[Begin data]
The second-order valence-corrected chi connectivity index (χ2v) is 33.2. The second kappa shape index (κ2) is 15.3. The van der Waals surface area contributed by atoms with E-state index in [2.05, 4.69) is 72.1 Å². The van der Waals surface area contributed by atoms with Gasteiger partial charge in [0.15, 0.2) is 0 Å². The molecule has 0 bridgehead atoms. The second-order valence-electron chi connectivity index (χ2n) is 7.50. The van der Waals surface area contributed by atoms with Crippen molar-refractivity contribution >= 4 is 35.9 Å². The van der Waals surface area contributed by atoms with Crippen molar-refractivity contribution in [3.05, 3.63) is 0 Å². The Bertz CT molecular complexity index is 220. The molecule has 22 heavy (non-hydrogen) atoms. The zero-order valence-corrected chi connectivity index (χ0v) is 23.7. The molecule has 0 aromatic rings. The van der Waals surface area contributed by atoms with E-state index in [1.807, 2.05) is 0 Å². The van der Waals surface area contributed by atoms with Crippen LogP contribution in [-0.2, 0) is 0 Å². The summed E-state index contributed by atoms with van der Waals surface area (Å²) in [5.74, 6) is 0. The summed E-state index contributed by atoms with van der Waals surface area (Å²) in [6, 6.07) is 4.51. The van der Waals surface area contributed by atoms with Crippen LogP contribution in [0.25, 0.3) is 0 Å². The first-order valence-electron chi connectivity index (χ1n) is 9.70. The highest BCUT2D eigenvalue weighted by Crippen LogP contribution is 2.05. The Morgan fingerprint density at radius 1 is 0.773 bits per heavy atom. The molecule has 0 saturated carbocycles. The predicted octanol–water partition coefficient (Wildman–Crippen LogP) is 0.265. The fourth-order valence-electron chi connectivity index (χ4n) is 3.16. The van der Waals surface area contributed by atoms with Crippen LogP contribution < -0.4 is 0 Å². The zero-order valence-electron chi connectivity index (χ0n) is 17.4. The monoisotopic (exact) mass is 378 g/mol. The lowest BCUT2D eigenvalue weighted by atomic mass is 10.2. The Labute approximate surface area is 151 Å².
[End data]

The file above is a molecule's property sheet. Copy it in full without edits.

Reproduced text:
The second-order valence-corrected chi connectivity index (χ2v) is 33.2. The second kappa shape index (κ2) is 15.3. The van der Waals surface area contributed by atoms with E-state index in [2.05, 4.69) is 72.1 Å². The van der Waals surface area contributed by atoms with Gasteiger partial charge in [0.15, 0.2) is 0 Å². The molecule has 0 bridgehead atoms. The second-order valence-electron chi connectivity index (χ2n) is 7.50. The van der Waals surface area contributed by atoms with Crippen molar-refractivity contribution >= 4 is 35.9 Å². The van der Waals surface area contributed by atoms with Crippen molar-refractivity contribution in [3.05, 3.63) is 0 Å². The Bertz CT molecular complexity index is 220. The molecule has 22 heavy (non-hydrogen) atoms. The zero-order valence-corrected chi connectivity index (χ0v) is 23.7. The molecule has 0 aromatic rings. The van der Waals surface area contributed by atoms with E-state index in [1.807, 2.05) is 0 Å². The van der Waals surface area contributed by atoms with Crippen LogP contribution in [-0.2, 0) is 0 Å². The summed E-state index contributed by atoms with van der Waals surface area (Å²) in [5.74, 6) is 0. The summed E-state index contributed by atoms with van der Waals surface area (Å²) in [6, 6.07) is 4.51. The van der Waals surface area contributed by atoms with Crippen LogP contribution in [0.25, 0.3) is 0 Å². The first-order valence-electron chi connectivity index (χ1n) is 9.70. The highest BCUT2D eigenvalue weighted by Crippen LogP contribution is 2.05. The Morgan fingerprint density at radius 1 is 0.773 bits per heavy atom. The molecule has 0 saturated carbocycles. The predicted octanol–water partition coefficient (Wildman–Crippen LogP) is 0.265. The fourth-order valence-electron chi connectivity index (χ4n) is 3.16. The van der Waals surface area contributed by atoms with Crippen LogP contribution < -0.4 is 0 Å². The zero-order valence-electron chi connectivity index (χ0n) is 17.4. The monoisotopic (exact) mass is 378 g/mol. The lowest BCUT2D eigenvalue weighted by atomic mass is 10.2. The Labute approximate surface area is 151 Å².